Why Science Fiction MMO’s are rare.

Everyone wonders why we see so much fantasy based MMO’s. I think it’s because people often don’t realize a greater truth; most science fiction worlds suck to live in.

As a kid, I read science fiction and fantasy religiously. Everyone from Asimov to McCaffrey to Zelanzy, to authors few people even read now, like Gordon Dickson. As I grew older I stopped, and on careful reflection, I think I understand why.

There’s a type of person most modern science fiction writes for. He is atheistic, well educated, appreciates science and venerates it (in the case of hard-science fiction MMO’s) and tends to have a specific outlook on things. He’s usually liberal, outside of alternate history and military SF (compare octavia butler and john ringo.)

The problem is they don’t realize that they ignore virtually everyone else, and the worlds they make people often find horrible. Snow Crash had a small interlude about a Junior Mafia Franchisee that killed the book for me-it didn’t matter how cool Hiroanki Protagonist was, because his world ground little people into dust. The supposedly catholic friend he had had no qualms in hacking the minds of religious believers.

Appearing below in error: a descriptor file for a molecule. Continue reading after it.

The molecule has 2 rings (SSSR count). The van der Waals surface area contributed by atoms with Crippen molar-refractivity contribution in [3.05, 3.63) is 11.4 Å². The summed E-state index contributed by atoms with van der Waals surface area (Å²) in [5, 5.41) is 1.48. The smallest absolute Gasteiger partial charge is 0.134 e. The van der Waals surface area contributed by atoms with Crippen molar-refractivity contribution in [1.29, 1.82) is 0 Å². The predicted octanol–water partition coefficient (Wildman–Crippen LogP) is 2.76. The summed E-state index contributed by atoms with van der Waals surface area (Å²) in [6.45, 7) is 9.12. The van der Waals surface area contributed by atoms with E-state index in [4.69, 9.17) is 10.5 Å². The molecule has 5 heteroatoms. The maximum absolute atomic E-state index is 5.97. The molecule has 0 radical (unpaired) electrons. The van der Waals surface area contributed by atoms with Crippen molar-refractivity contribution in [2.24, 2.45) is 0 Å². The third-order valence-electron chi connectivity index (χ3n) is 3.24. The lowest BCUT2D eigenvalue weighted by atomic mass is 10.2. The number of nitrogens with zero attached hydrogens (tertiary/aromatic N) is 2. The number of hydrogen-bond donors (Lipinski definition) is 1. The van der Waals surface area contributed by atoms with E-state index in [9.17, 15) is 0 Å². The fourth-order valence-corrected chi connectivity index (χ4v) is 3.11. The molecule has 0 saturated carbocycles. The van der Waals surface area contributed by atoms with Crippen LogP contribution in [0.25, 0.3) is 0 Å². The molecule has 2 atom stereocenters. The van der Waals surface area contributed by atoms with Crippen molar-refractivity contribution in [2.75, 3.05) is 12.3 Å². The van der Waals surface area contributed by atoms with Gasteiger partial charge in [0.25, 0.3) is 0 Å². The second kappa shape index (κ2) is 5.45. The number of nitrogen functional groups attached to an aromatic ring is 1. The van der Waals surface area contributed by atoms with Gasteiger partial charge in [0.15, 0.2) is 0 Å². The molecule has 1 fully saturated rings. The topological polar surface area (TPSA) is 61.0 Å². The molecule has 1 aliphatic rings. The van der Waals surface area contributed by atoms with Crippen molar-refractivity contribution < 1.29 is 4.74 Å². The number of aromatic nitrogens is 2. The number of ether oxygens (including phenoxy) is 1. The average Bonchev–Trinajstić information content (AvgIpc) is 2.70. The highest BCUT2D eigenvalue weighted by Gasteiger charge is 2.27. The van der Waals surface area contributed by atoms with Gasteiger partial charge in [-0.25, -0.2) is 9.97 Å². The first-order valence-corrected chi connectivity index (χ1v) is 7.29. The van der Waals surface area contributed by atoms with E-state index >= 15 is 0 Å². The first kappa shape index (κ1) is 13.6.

Hostility to religion is a big one for me. I am an ex-christian. I no longer believe the faith I was raised in, but I took that faith very seriously when I did, and I saw others that did so. Science fiction writers though simply do not “get” religion, with the exception of a few, like Gene Wolfe, or Walter Miller. Even though I can’t believe in the claims, I find ned flanderization to be dishonest as hell. They simply are not like that.

How does this relate to MMO’s? It makes it hard to make a plot for them that won’t turn off the average MMO player. Most popular SF in general tends to be space opera, and really ignores any deep worldviews or philosophical questions. Star Trek, Star Wars, Stargate.

Most people do enjoy fantasy, because a lot of that baggage is missing, and they try to create a good world overall. It may be in peril, but you rarely get the sense that it is hell for most people, even in tragic or darker fantasy. the events may be horrible, but the book is less stacked.

It seems to be a tough thing to make a science fiction idea that can still be thought provoking and not be hellish or dystopic for many people. Until someone does, SF MMO’s will be rare, and limited to licensed IP’s. EVE itself is an exception, but it tends to be played for what it allows more than what it is.

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